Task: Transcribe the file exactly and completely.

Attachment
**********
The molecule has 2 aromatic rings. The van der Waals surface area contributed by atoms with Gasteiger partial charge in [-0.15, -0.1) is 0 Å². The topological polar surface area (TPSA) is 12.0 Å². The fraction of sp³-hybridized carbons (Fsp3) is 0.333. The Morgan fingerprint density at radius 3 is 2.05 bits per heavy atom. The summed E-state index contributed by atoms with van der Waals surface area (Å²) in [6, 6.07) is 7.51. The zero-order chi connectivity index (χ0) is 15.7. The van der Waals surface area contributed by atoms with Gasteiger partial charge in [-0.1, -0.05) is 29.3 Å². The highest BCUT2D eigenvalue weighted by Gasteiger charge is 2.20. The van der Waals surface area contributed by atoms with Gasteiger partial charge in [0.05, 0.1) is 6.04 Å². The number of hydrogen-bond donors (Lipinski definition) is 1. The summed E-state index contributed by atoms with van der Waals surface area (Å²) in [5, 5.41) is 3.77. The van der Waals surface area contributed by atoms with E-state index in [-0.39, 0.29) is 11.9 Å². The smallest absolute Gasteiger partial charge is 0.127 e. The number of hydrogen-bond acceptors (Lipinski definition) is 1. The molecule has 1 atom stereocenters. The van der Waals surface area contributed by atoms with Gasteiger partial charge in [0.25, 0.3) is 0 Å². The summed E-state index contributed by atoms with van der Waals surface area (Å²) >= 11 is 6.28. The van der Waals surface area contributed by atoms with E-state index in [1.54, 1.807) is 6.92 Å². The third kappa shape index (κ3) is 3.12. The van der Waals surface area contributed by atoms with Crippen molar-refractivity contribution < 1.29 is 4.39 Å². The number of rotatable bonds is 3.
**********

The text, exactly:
The molecule has 2 aromatic rings. The van der Waals surface area contributed by atoms with Gasteiger partial charge in [-0.15, -0.1) is 0 Å². The topological polar surface area (TPSA) is 12.0 Å². The fraction of sp³-hybridized carbons (Fsp3) is 0.333. The Morgan fingerprint density at radius 3 is 2.05 bits per heavy atom. The summed E-state index contributed by atoms with van der Waals surface area (Å²) in [6, 6.07) is 7.51. The zero-order chi connectivity index (χ0) is 15.7. The van der Waals surface area contributed by atoms with Gasteiger partial charge in [-0.1, -0.05) is 29.3 Å². The highest BCUT2D eigenvalue weighted by Gasteiger charge is 2.20. The van der Waals surface area contributed by atoms with Gasteiger partial charge in [0.05, 0.1) is 6.04 Å². The number of hydrogen-bond donors (Lipinski definition) is 1. The summed E-state index contributed by atoms with van der Waals surface area (Å²) in [5, 5.41) is 3.77. The van der Waals surface area contributed by atoms with E-state index in [-0.39, 0.29) is 11.9 Å². The smallest absolute Gasteiger partial charge is 0.127 e. The number of hydrogen-bond acceptors (Lipinski definition) is 1. The molecule has 1 atom stereocenters. The van der Waals surface area contributed by atoms with Gasteiger partial charge in [0.25, 0.3) is 0 Å². The summed E-state index contributed by atoms with van der Waals surface area (Å²) >= 11 is 6.28. The van der Waals surface area contributed by atoms with E-state index in [1.54, 1.807) is 6.92 Å². The third kappa shape index (κ3) is 3.12. The van der Waals surface area contributed by atoms with Crippen molar-refractivity contribution < 1.29 is 4.39 Å². The number of rotatable bonds is 3.